HBO's 'The Tale': Director Jennifer Fox on Why 'There is Nothing in Documentary Like Directing Fiction'
Jennifer Fox reveals how her doc film career did—and didn't—prepare her for her feature debut.
Jennifer Fox, director of the much-buzzed about The Tale, is used to taking risks. At the age of 21, the director left film school at New York University after one year, in order to follow the story of an aristocratic family living in a two hundred year old mansion amidst the destruction of a civil war. In a conversation with filmmaker Kitty Green at the Australian Screen Forum in New York, she revealed, "When I went to Lebanon, everyone thought I was completely crazy....I'd never made a documentary before. The little I'd studied was about how to make fiction films."
The resulting film, Beirut: The Last Home Movie, won multiple awards, including the Grand Jury Prize for Best Documentary at the Sundance Film Festival. To Fox, the film was "a meditation about a family that had lost their way, and [who] through the war finds meaning." She discussed how the film was carefully planned, "shot-listed the way you might do a feature," and edited over a series of years. Notably for a documentary, especially one by a first-time filmmaker, Beirut secured a theatrical release, and established Fox's reputation.
Over the next ten years, Fox produced many films, and in 1999 directed the 10-hour series An American Love Story, though it wasn't until she made 2006's Flying: Confessions of a Free Woman that the producer/director began to think of herself as a "female filmmaker." During the making of Flying, she also came to realize that no matter where she was, and regardless of the background of the film's participants, "one out of every two women....had a childhood sexual abuse story, or a rape story." This led Fox to revisit her own story of childhood sexual abuse, and it was this process that led, eventually, toThe Tale.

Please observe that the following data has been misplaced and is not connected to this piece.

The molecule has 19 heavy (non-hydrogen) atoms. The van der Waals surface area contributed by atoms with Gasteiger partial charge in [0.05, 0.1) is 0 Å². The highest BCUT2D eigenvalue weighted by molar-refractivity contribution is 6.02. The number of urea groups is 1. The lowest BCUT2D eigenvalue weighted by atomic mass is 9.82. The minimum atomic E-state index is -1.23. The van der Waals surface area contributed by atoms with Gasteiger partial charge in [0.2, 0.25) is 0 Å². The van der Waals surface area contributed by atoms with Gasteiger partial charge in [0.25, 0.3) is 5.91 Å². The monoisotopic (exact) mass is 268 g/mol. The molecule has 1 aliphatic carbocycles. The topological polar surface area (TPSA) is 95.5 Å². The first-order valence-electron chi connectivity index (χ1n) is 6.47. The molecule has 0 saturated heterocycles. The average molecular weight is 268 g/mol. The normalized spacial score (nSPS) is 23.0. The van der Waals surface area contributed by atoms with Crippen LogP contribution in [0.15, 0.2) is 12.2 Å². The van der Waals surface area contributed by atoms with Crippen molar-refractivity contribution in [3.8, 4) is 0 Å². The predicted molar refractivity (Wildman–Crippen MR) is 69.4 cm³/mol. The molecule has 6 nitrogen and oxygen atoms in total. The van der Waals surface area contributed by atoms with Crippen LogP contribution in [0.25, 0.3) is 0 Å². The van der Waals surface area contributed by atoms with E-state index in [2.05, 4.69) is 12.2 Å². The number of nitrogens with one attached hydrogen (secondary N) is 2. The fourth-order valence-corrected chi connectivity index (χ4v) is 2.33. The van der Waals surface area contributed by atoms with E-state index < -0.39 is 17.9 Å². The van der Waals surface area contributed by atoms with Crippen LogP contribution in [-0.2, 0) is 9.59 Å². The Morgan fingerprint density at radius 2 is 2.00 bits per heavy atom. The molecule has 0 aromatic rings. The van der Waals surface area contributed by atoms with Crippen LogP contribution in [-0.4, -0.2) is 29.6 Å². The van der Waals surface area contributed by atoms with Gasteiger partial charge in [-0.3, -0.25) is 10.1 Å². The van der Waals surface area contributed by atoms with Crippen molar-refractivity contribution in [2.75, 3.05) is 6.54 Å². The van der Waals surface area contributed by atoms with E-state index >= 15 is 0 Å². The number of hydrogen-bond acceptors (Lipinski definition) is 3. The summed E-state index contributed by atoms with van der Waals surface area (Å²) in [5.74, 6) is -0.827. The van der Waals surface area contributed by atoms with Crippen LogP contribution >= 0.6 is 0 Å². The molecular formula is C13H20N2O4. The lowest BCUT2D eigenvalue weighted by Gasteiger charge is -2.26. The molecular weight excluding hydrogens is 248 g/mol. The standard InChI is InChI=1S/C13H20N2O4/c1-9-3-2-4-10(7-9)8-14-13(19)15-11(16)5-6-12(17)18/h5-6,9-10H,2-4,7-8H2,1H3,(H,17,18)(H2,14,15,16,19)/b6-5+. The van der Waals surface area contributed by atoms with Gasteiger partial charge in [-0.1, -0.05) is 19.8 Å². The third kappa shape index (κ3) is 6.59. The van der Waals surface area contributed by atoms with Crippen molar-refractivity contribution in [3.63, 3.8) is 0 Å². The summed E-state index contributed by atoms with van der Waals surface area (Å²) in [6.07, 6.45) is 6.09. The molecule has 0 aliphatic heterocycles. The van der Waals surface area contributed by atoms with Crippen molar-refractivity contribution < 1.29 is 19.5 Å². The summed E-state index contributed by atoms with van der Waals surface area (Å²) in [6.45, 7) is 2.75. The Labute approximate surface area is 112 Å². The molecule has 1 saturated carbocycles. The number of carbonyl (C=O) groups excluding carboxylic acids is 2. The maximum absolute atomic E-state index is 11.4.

Though she had tried, for many years, to work on the story of her adolescent abuse at the hands of a coach, she had always done so as pure fiction. Now, when she went back the story, "the script was fictionalized, but I left my name in." Part of the reason for this, which resulted in what she called "memoir filmmaking," had to do with the fact that the film features graphic, physical, scenes between the abuser and Fox's character, and she felt as though the film "needed the backup of the director saying, 'this is her story,' and if you have any questions, you can ask."
"In documentary, the editing is like writing the script. There is nothing in documentary like directing fiction."
Fox, who had never directed a feature film, said that, "In documentary, the editing is like writing the script. There is nothing in documentary like directing fiction, so really, I was way over my head." As a director, Fox's focus was on "authenticity and acting. If we can get the performances, somehow this is going to work."
The film, which jumps backwards and forwards in time, had "something like one hundred and forty nine setups to be shot on a low-budget, which meant all I did was yell at my producers that we needed more days." Fox said that one of her biggest assets is that she has been a producer herself. Coming from the world of low-budget documentary, her attitude of, "If there is not the money, I will find it," helped to get the film made.
"Ten years ago," she said, "no one thought you could do a film about sexual abuse," though it was "total luck of the draw" that the film's premiere coincided with the height of the #MeToo movement, and awareness of stories of sexual abuse. "If it came out a year ago," Fox said, "it might have fallen into a crack."
The Tale was acquired by HBO Films at Sundance, which Fox admitted was unusual, since "HBO doesn't buy films, they make films," and while she admitted that as a director she wanted all her films to have a theatrical release, as a producer, she realized that in the U.S., many films "that do well theatrically, even art films, are 'feel-good films.' I didn't want to do two weeks in New York, two weeks in L.A., and then disappear." And considering that HBO believed so strongly inThe Tale, she felt that the project would be in good hands there, while also having the strongest chance of its message getting out and, she said, being able "to do the most good."